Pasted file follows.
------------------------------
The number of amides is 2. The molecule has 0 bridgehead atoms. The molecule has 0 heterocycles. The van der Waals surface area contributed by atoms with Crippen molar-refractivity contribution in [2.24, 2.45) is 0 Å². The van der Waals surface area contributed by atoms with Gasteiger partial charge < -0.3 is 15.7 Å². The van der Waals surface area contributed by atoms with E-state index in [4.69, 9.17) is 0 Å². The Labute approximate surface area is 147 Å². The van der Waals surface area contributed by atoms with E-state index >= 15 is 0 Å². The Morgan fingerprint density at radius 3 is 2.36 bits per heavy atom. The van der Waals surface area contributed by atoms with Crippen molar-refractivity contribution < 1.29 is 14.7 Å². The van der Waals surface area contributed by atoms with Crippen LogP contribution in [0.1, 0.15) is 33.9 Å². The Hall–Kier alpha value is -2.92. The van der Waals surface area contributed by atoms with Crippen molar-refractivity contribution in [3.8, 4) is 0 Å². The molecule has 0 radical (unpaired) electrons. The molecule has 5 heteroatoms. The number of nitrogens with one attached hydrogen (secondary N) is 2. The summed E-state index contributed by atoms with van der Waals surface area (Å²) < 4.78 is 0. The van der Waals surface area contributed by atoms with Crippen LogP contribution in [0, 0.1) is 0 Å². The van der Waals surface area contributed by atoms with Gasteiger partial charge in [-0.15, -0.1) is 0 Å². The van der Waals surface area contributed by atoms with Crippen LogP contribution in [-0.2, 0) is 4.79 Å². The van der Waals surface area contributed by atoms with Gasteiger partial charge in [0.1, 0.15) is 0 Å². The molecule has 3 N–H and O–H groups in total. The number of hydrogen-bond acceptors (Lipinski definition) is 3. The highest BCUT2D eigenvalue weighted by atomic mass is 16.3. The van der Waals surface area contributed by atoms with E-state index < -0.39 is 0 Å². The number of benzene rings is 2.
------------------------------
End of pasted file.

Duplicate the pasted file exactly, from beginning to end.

The number of amides is 2. The molecule has 0 bridgehead atoms. The molecule has 0 heterocycles. The van der Waals surface area contributed by atoms with Crippen molar-refractivity contribution in [2.24, 2.45) is 0 Å². The van der Waals surface area contributed by atoms with Gasteiger partial charge < -0.3 is 15.7 Å². The van der Waals surface area contributed by atoms with E-state index in [4.69, 9.17) is 0 Å². The Labute approximate surface area is 147 Å². The van der Waals surface area contributed by atoms with E-state index >= 15 is 0 Å². The Morgan fingerprint density at radius 3 is 2.36 bits per heavy atom. The van der Waals surface area contributed by atoms with Crippen molar-refractivity contribution < 1.29 is 14.7 Å². The van der Waals surface area contributed by atoms with Crippen LogP contribution in [0.1, 0.15) is 33.9 Å². The Hall–Kier alpha value is -2.92. The van der Waals surface area contributed by atoms with Crippen molar-refractivity contribution in [3.8, 4) is 0 Å². The molecule has 0 radical (unpaired) electrons. The molecule has 5 heteroatoms. The number of nitrogens with one attached hydrogen (secondary N) is 2. The summed E-state index contributed by atoms with van der Waals surface area (Å²) < 4.78 is 0. The van der Waals surface area contributed by atoms with Crippen LogP contribution in [0, 0.1) is 0 Å². The van der Waals surface area contributed by atoms with Gasteiger partial charge in [-0.15, -0.1) is 0 Å². The van der Waals surface area contributed by atoms with Crippen LogP contribution in [-0.2, 0) is 4.79 Å². The van der Waals surface area contributed by atoms with Gasteiger partial charge in [0.1, 0.15) is 0 Å². The molecule has 3 N–H and O–H groups in total. The number of hydrogen-bond acceptors (Lipinski definition) is 3. The highest BCUT2D eigenvalue weighted by atomic mass is 16.3. The van der Waals surface area contributed by atoms with E-state index < -0.39 is 0 Å². The number of benzene rings is 2.